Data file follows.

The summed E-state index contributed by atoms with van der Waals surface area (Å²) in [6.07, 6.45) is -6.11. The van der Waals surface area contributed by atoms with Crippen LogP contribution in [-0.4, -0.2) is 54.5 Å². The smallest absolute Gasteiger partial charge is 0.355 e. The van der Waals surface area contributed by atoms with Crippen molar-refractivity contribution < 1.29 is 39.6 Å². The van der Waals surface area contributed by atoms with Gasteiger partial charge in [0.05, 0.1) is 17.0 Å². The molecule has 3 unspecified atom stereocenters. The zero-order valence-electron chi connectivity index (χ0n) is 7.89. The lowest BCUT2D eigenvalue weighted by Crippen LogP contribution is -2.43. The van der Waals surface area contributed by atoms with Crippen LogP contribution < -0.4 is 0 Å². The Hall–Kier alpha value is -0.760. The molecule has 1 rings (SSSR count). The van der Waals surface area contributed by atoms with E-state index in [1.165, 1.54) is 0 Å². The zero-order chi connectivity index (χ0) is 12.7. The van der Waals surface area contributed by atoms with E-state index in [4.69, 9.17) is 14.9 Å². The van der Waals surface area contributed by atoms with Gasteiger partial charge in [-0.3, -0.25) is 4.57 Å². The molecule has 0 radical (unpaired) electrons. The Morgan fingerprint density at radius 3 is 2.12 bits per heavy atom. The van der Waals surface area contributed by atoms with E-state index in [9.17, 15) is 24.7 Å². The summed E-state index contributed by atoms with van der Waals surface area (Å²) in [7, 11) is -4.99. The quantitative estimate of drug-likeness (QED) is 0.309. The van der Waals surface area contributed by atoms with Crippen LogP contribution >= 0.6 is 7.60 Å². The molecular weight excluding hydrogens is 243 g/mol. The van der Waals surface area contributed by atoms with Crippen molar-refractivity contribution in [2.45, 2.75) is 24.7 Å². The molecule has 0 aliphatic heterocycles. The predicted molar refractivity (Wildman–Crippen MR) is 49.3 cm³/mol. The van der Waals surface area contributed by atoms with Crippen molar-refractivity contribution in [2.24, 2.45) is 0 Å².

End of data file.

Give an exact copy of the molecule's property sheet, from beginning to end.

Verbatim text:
The summed E-state index contributed by atoms with van der Waals surface area (Å²) in [6.07, 6.45) is -6.11. The van der Waals surface area contributed by atoms with Crippen LogP contribution in [-0.4, -0.2) is 54.5 Å². The smallest absolute Gasteiger partial charge is 0.355 e. The van der Waals surface area contributed by atoms with Crippen molar-refractivity contribution < 1.29 is 39.6 Å². The van der Waals surface area contributed by atoms with Gasteiger partial charge in [0.05, 0.1) is 17.0 Å². The molecule has 3 unspecified atom stereocenters. The zero-order valence-electron chi connectivity index (χ0n) is 7.89. The lowest BCUT2D eigenvalue weighted by Crippen LogP contribution is -2.43. The van der Waals surface area contributed by atoms with Crippen LogP contribution < -0.4 is 0 Å². The Hall–Kier alpha value is -0.760. The molecule has 1 rings (SSSR count). The van der Waals surface area contributed by atoms with E-state index in [1.165, 1.54) is 0 Å². The zero-order chi connectivity index (χ0) is 12.7. The van der Waals surface area contributed by atoms with E-state index in [4.69, 9.17) is 14.9 Å². The van der Waals surface area contributed by atoms with Gasteiger partial charge in [-0.3, -0.25) is 4.57 Å². The molecule has 0 radical (unpaired) electrons. The Morgan fingerprint density at radius 3 is 2.12 bits per heavy atom. The van der Waals surface area contributed by atoms with E-state index in [9.17, 15) is 24.7 Å². The summed E-state index contributed by atoms with van der Waals surface area (Å²) in [7, 11) is -4.99. The quantitative estimate of drug-likeness (QED) is 0.309. The van der Waals surface area contributed by atoms with Crippen LogP contribution >= 0.6 is 7.60 Å². The molecular weight excluding hydrogens is 243 g/mol. The van der Waals surface area contributed by atoms with Crippen molar-refractivity contribution in [2.45, 2.75) is 24.7 Å². The molecule has 0 aliphatic heterocycles. The predicted molar refractivity (Wildman–Crippen MR) is 49.3 cm³/mol. The van der Waals surface area contributed by atoms with Crippen molar-refractivity contribution in [2.24, 2.45) is 0 Å².